There is no rivalry in art. All the rivalry is in the business connected with it. A wood-engraving possesses a charm of its own for those whose sense of quality is delicate enough for its appreciation. The life of this art, apart from the purpose of weekly journalism, is safe. The life of any art is safe while it commands, as wood engraving does, the production of any particular effect in a way that cannot be rivalled.
According to Mr. Joseph Pennell, the first really important modern illustrated book in which wood was substituted for metal engraving appeared in France in 1830, and this authority asserts that in England, just before the invention of photographing on wood, some of the most marvellous engravings appeared that have ever been done in the country. "It is," he writes, "with the appearance of Frederick Sandys, Rossetti, Walker, Pinwell, A. Boyd, Houghton, Small, du Maurier, Keene, Crane, Leighton, Millais, and Tenniel, with the publication of the Cornhill, Once a Week, Good Words, The Shilling Magazine, and such books as Moxon's Tennyson that the best period of English illustration begins."
"The incessant output of illustration," he continues, "killed not only the artists themselves, but the process. In its stead arose a better, truer method, a more artistic method, which we are even now only developing."
But there is another side to this question. Illustration has lost something by the uniformity of style which the modern method encourages. Keene, whose style was supposed to suffer most at the hands of the engraver, found it more difficult than anyone to accommodate his free methods to the rules that govern the results of the modern process.
It may be noted that it was about the time of the transition from working on wood to work on paper that that slavery to the model began, which, as we have pointed out, has not in the end been without an unhappy effect in the loss of spontaneity to English Illustration.
As for the art of wood engraving itself, we hope it will now have a future like that which the arts of lithography and etching are enjoying. Reproduction by process serves commercial and journalistic purposes far better. The demands of commerce formed for this art, as it once formed for lithography, a chrysalis in which it perfected itself. Reproduction by process serves commercial purposes much better than ever wood-engraving could, but while the commercial demand for it lasted, as in the case of the arts of lithography and etching, it continued to improve; like them, let us hope, destined to find beautiful wings upon its release from the cramping demands of modern printing machines, in its practice by artists for sheer love of the peculiar qualities which are its own. It has been said that wood-engravers killed their own art so far as journalism was concerned by their surrender to commerciality with its frequent demand for the ready-to-hand rather than the superior thing. But his surrender was not the fault of the engravers, but was rendered inevitable by the advent of the middleman, to whom application was made by the Press for blocks, and whose employees all engravers were practically forced into becoming, instead of being able to retain their independence and make their own terms with the Press.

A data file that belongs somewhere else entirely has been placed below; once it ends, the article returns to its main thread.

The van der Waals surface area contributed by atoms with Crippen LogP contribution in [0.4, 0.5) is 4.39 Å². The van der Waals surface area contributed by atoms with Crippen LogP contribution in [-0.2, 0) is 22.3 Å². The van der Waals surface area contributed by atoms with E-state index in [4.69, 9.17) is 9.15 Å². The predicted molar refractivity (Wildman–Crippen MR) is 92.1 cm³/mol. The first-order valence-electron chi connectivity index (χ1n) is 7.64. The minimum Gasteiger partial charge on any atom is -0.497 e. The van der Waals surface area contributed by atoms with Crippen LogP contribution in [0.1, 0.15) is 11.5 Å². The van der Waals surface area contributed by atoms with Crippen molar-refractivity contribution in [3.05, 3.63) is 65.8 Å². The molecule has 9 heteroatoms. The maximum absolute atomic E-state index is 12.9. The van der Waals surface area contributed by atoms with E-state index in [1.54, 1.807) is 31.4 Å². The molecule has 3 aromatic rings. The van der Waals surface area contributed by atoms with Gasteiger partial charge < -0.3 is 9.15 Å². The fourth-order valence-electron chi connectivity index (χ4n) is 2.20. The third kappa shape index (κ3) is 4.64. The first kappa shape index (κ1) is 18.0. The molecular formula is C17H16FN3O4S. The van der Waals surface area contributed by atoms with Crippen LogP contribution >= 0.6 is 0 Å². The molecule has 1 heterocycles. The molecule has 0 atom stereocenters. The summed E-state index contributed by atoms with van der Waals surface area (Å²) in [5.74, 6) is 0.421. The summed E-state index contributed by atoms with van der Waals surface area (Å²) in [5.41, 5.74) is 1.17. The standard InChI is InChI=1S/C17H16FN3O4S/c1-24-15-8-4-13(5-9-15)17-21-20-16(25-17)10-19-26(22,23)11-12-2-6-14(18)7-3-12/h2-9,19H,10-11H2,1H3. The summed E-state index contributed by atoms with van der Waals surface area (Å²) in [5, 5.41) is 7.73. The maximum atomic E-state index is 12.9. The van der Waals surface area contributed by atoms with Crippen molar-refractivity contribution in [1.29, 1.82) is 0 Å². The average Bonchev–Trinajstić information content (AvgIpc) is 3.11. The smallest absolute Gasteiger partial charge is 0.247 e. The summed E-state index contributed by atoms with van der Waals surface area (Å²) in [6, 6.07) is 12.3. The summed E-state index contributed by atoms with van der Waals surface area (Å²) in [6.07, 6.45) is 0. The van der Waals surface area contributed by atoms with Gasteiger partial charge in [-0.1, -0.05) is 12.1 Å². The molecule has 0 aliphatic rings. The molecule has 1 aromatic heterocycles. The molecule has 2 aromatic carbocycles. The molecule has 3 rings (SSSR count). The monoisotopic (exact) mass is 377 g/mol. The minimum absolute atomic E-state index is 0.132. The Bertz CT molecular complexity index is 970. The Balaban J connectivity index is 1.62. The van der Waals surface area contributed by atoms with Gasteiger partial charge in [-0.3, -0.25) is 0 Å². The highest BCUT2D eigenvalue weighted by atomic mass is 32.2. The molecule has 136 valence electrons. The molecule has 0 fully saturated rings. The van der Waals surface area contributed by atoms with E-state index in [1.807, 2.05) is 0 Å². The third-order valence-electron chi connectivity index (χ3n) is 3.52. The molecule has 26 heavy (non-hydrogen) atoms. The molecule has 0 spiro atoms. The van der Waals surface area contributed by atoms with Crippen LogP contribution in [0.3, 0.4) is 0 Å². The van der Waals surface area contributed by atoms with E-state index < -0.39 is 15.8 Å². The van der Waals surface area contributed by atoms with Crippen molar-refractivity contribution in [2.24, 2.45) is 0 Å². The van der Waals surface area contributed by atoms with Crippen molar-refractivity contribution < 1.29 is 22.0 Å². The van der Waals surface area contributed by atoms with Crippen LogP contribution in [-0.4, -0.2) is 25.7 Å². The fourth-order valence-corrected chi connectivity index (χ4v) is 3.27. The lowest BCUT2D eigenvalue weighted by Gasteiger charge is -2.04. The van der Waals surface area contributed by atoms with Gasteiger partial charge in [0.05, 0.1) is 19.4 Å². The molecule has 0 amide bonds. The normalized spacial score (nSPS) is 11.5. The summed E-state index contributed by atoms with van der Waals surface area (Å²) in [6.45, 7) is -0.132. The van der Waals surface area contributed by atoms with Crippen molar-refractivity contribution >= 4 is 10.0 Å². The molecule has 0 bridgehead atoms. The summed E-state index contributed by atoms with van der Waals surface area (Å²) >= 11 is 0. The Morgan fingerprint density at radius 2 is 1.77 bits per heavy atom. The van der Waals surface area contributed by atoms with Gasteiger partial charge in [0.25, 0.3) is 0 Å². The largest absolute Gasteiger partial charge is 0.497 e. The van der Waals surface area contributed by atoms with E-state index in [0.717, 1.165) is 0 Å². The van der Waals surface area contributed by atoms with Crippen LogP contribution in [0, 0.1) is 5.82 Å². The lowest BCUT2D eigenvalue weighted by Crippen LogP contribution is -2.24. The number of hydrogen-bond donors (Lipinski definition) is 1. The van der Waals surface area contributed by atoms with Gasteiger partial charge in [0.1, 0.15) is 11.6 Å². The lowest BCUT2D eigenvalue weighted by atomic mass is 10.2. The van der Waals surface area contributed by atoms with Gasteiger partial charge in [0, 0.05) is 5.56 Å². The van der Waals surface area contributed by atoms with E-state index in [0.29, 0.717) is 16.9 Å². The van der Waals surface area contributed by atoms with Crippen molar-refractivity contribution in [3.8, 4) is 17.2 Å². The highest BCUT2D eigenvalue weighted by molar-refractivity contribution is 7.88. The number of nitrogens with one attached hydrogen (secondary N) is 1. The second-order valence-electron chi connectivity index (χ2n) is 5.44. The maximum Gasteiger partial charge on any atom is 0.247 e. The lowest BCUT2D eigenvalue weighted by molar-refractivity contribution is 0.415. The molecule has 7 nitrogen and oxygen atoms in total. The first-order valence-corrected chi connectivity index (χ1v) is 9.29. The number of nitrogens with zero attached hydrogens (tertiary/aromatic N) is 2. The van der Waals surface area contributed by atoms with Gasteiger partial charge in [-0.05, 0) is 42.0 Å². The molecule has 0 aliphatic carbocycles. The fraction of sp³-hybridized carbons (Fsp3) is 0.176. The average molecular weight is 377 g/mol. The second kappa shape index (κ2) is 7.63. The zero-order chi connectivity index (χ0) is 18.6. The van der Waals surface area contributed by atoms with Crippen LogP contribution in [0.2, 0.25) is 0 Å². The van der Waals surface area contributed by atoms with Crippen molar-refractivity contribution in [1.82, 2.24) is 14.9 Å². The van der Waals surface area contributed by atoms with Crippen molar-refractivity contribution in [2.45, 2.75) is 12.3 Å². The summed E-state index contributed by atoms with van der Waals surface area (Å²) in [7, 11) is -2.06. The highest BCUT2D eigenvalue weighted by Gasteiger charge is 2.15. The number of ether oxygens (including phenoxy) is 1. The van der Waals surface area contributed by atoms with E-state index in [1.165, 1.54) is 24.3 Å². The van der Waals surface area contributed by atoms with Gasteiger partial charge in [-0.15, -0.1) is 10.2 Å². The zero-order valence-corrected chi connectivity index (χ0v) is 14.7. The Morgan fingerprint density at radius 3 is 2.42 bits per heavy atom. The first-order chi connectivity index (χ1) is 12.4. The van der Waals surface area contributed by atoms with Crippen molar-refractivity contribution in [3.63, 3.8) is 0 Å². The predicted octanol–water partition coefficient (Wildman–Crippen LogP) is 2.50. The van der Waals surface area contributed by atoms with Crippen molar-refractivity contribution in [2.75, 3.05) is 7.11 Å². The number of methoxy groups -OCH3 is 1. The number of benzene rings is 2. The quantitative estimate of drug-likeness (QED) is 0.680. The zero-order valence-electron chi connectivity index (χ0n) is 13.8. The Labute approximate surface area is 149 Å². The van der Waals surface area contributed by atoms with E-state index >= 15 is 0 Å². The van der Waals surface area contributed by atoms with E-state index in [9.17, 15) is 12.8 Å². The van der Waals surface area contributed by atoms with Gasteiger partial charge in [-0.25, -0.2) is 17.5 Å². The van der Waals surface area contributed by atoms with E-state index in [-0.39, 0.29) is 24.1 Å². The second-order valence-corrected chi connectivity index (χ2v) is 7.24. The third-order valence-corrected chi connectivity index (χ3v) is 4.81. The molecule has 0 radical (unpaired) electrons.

In the British Museum some of the originals of du Maurier's Punch pictures may be seen. On the margins of these are the pencilled instructions of the Editor as to the scale of the reproduction, and very often pencil notes from Artist to Editor. This sort of thing—"If they have used my page for this week's number, telegraph to me as soon as you get this and I will have Social ready by 12 to-morrow (that is, if it be not too late for me.)" Or what is evidently an invitation to lunch—"Monday at 1 for light usual." The drawing where this particular note appears is of three little girls with their dolls. The legend in the artist's handwriting read as follows:—"My papa's house has got a conservatory! My papa's house has got a billiard-room! My papa's house has got a mortgage!!" This was printed with the much inferior legend: "Dolly taking her degrees (of comparison): 'My doll's wood!' My doll's composition!' 'My doll's wax!'"
Some of these British Museum original drawings still retain in pencil the price du Maurier put upon them for sale. Of the period when the artist was drawing on a large scale with a view to reduction there is one of the "Things one would rather have expressed differently" series priced at twelve guineas. It gives an indication of the profits du Maurier sometimes was able to make from the original drawing. For the sake of comment on the low evening gown the half-dozen figures in this picture are all in back view. It is rather a dull twelve-guineas-worth. And this was evidently felt, as it remained unsold. The original of the very exquisite "Res angusta domi," the beautiful drawing of the nurse by the child's bed in the children's hospital, which appeared in Punch, vol. cviii. p. 102 (1894), is only priced at "Ten guineas."